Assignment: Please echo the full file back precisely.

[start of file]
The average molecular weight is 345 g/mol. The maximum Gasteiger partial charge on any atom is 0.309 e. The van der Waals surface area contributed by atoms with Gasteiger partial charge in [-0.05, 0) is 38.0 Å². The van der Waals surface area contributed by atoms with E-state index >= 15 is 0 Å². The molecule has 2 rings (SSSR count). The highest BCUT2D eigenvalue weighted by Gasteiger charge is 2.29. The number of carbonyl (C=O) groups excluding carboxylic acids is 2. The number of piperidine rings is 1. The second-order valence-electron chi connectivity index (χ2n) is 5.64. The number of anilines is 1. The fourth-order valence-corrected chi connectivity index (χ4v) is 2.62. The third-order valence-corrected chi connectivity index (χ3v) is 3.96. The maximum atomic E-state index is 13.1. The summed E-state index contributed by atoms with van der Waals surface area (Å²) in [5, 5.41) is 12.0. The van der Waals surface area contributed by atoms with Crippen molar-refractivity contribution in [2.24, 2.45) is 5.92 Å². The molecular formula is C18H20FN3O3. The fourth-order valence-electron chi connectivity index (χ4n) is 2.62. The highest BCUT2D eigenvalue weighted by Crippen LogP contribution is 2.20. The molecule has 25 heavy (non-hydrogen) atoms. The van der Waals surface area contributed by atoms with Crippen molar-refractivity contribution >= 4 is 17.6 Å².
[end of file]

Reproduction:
The average molecular weight is 345 g/mol. The maximum Gasteiger partial charge on any atom is 0.309 e. The van der Waals surface area contributed by atoms with Gasteiger partial charge in [-0.05, 0) is 38.0 Å². The van der Waals surface area contributed by atoms with E-state index >= 15 is 0 Å². The molecule has 2 rings (SSSR count). The highest BCUT2D eigenvalue weighted by Gasteiger charge is 2.29. The number of carbonyl (C=O) groups excluding carboxylic acids is 2. The number of piperidine rings is 1. The second-order valence-electron chi connectivity index (χ2n) is 5.64. The number of anilines is 1. The fourth-order valence-corrected chi connectivity index (χ4v) is 2.62. The third-order valence-corrected chi connectivity index (χ3v) is 3.96. The maximum atomic E-state index is 13.1. The summed E-state index contributed by atoms with van der Waals surface area (Å²) in [5, 5.41) is 12.0. The van der Waals surface area contributed by atoms with Crippen molar-refractivity contribution in [2.24, 2.45) is 5.92 Å². The molecular formula is C18H20FN3O3. The fourth-order valence-electron chi connectivity index (χ4n) is 2.62. The highest BCUT2D eigenvalue weighted by Crippen LogP contribution is 2.20. The molecule has 25 heavy (non-hydrogen) atoms. The van der Waals surface area contributed by atoms with Crippen molar-refractivity contribution >= 4 is 17.6 Å².